Future: The Rise of AI Agents

Looking ahead, we can envision the emergence of ubiquitous AI agents that act as personalized assistants to automate many of our search and research activities. Today, we routinely gather information for work/school projects, look for products and services, compare options across providers, find entertainment recommendations, and more.

In the future, an AI agent that deeply understands our preferences, context, and query intents could streamline and enhance these activities in powerful ways:

  • Act as a personalized research assistant to gather data, insights, and create reports/analysis for any project
  • Proactively surface tailored information and content based on our interests without even asking
  • Provide personalized product/service recommendations and comparisons based on our needs
  • Book travel, make restaurant reservations, place orders, and complete transactions seamlessly through conversational “asking”
  • Suggest new movies, shows, songs, and entertainment content we’d enjoy based on our tastes

AI Agents as Shopping Assistants

A major role for AI agents will be to handle the entire shopping journey - from initial product research and discovery, to comparing options across brands/retailers, all the way through to making the final purchase decision and transaction.

Rather than us manually scouring e-commerce sites, reading reviews, filtering by our criteria, and deciding what to buy, an AI agent could comprehensively manage this workflow. We could simply ask it to “Find me the best OLED TV for my budget and room size” and have it scour relevant product data sources to analyze every option.

The agent would factor in our preferences, past purchases, price constraints, and any other contextual details from our query. It could then present a shortlist of personalized recommendations with pros/cons and even autonomously place the order.

This represents a profound shift for e-commerce companies. Historically, they have optimized their product data, marketing, and entire experience for human shoppers. But in the future, they will also need to optimize for AI-based product discovery and purchase decision making.

Just as e-commerce sites today invest in Search Engine Optimization (SEO), optimizing for visibility on marketplace platforms, or their App placement in the App Store, they may need to focus on “AI Optimization” strategies. This could include:

  • Providing accurate, structured product data formatted for AI ingestion
  • Aligning product descriptions with natural language queries
  • Enabling AI agents to seamlessly integrate with their platforms
  • Developing AI-friendly schemas for features, specs, compatibility
  • Signaling trust/authority signals that AI models can detect

E-commerce companies that successfully court AI assistants as an influential channel could gain a significant competitive advantage in the “ask” era of shopping.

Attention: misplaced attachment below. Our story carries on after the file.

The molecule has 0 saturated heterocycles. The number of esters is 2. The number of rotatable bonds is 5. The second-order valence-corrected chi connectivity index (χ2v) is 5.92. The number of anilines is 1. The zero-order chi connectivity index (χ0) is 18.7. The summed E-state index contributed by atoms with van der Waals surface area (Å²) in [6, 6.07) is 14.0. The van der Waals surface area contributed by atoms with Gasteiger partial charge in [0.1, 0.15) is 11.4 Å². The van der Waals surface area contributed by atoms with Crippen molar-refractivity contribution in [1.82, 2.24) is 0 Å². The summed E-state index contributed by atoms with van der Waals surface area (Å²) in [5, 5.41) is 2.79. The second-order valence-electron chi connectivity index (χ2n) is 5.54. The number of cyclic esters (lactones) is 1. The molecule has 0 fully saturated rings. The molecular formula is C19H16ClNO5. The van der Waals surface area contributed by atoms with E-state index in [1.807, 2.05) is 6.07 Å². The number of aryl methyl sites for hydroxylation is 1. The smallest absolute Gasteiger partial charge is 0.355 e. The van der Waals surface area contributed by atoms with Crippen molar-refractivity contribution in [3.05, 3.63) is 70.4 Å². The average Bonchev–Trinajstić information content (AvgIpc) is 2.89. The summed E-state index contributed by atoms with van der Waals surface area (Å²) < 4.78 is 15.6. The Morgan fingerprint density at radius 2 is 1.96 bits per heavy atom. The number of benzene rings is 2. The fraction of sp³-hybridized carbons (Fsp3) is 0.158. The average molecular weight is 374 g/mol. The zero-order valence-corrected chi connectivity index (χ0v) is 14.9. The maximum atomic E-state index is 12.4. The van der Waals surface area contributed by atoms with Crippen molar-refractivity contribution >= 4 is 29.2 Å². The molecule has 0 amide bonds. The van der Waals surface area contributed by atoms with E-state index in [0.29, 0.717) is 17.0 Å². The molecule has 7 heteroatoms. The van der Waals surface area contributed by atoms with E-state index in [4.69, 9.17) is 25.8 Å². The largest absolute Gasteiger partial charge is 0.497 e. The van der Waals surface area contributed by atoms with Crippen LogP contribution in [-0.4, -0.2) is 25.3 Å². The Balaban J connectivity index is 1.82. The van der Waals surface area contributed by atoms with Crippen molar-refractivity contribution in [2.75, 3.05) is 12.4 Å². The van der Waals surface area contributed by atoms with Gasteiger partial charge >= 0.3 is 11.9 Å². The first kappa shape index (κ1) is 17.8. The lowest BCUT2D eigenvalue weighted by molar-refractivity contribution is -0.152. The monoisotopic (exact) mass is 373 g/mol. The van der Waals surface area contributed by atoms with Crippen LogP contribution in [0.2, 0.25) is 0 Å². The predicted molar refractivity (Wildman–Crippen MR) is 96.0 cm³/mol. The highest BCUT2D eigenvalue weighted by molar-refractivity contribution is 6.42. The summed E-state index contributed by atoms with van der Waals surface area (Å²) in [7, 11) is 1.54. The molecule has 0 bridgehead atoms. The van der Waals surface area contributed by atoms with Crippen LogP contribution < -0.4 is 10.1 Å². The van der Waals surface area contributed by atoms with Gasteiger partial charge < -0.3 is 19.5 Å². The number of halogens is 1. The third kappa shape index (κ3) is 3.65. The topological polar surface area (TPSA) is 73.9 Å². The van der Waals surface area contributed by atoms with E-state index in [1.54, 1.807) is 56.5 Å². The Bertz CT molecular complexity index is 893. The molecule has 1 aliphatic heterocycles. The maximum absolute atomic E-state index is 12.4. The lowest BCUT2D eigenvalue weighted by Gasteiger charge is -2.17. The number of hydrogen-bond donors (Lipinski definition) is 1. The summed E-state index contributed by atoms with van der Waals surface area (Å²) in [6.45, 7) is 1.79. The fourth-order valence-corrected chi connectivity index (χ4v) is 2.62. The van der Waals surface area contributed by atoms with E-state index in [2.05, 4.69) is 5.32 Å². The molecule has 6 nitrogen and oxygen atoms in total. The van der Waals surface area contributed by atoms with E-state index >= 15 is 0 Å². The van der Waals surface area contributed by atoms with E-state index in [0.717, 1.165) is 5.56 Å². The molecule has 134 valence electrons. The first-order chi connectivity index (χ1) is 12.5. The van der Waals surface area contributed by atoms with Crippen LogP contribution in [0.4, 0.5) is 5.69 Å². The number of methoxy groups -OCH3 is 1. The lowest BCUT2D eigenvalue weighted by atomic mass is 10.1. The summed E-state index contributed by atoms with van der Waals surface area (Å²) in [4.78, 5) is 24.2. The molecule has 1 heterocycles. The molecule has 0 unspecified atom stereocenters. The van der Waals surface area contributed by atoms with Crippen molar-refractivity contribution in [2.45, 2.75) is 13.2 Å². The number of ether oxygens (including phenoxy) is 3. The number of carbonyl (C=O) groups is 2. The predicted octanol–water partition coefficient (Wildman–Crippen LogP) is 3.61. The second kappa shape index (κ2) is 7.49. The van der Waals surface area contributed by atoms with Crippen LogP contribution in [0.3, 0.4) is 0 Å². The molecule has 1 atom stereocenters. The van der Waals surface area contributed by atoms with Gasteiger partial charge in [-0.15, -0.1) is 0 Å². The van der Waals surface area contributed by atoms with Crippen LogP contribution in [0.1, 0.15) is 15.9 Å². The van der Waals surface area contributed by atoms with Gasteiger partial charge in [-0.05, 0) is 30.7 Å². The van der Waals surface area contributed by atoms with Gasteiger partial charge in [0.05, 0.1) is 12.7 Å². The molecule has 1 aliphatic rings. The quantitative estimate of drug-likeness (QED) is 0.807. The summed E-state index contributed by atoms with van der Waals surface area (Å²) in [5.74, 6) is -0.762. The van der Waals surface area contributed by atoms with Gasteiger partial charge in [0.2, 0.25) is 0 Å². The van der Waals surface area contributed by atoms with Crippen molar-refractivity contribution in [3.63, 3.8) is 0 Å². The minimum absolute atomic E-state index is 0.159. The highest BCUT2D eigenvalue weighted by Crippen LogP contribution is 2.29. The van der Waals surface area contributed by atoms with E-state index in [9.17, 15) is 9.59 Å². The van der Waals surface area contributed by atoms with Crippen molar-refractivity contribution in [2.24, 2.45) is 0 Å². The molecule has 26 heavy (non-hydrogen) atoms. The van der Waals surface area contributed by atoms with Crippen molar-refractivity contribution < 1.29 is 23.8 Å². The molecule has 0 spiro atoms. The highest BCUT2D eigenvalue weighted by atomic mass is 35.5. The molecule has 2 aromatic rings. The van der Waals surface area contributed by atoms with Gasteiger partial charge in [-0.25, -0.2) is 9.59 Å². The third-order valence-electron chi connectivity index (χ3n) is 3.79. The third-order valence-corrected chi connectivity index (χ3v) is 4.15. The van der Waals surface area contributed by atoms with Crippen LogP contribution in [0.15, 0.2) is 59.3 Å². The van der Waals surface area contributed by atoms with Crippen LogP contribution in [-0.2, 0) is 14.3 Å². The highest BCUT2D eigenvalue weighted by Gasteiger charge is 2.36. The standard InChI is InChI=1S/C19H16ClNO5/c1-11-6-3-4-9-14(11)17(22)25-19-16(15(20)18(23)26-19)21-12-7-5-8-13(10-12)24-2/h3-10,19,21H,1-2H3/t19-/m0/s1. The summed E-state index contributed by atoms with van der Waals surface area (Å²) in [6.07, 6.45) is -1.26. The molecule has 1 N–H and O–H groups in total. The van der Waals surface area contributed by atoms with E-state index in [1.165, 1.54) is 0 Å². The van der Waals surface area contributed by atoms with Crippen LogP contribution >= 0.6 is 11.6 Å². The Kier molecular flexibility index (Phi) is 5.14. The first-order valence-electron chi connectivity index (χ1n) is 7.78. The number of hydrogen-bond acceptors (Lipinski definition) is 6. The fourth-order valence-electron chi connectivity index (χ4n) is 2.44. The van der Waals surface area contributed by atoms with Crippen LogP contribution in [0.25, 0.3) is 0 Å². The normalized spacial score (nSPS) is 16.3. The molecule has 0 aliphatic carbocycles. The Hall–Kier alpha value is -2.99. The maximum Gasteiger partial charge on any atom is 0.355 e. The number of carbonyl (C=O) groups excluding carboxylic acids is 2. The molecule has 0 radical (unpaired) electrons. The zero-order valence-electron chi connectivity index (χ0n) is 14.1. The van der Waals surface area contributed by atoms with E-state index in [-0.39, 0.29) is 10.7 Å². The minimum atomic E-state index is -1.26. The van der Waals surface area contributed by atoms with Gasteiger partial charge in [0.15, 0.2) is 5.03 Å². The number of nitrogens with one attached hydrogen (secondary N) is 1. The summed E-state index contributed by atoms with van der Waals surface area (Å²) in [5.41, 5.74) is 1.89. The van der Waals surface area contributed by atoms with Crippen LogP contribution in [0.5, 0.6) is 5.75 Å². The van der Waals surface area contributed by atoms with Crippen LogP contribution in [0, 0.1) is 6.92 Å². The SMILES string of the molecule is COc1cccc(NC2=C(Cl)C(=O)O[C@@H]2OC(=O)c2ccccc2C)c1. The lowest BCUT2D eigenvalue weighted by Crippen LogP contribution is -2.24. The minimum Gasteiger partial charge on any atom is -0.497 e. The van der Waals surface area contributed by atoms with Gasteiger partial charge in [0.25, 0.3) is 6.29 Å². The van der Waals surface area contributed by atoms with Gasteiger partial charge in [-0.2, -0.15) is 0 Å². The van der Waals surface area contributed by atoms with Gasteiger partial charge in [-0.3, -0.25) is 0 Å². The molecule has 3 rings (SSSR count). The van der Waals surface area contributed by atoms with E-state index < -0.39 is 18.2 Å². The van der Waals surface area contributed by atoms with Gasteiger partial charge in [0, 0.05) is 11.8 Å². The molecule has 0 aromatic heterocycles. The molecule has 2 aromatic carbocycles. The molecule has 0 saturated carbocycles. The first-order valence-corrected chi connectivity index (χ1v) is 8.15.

Rather than us having to manually search across disparate websites and apps, an AI agent could act as the centralized interface understanding our needs and preferences. It could handle tedious research and data gathering in the background, then surface summarized insights, analysis, and recommendations.

We could simply ask our AI assistant to “Plan my summer vacation in Italy” or “Find a new computer for video editing” and have it comprehensively complete the entire multi-step workflow through natural language interactions.

This could unlock significant productivity gains by offloading cognitive work to the AI. A PwC study estimated that AI could contribute $15.7 trillion to the global economy by 2030.\But it will require a careful balance of automation/convenience with transparency into sources and preserving data privacy/control.


The rise of generative AI catalyzes a monumental shift in how we seek information and leverage the internet. We are transitioning from an era of looking for answers through manual searching and browsing, to an era of simply asking AI for insights, answers, and task completion.

This “askification” of search creates tremendous opportunities but also risks for websites, e-commerce businesses, advertisers, and the open web ecosystem. While AI can directly answer many queries, it paradoxically increases the importance of authoritative websites and sources to fuel these AI models.

Brands and publishers must optimize their content strategy for both human readers and algorithmic, AI consumption. This means evolving content format, style, and structured data to align with how people ask natural language questions, establish topical credibility for AI to recognize expertise, and provide detailed sourcing/citations that AI ingestion requires.

Businesses will need to invest in AI technologies, conversational interfaces, and enterprise knowledge models to power both internal and customer-facing AI experiences. Ecommerce companies have a prime opportunity to deploy generative AI for personalized shopping journeys from product discovery to checkout.

However, this must happen within a balanced approach that preserves the open web’s democratized value rather than enabling walled gardens controlled by a few centralized AI companies. We may see a rise of decentralized AI agents that act as knowledgeable intermediaries curating and vetting trusted open web sources.

Regardless of how it unfolds, businesses and organizations must start prioritizing an AI and algorithmic content strategy now to stay ahead of this tectonic “ask” shift. The future is moving rapidly from an internet of looking for answers, to simply asking AI to understand our needs and complete our goals - a future that will be shaped by the decisions we make today.

[Original article authored for Forbes ]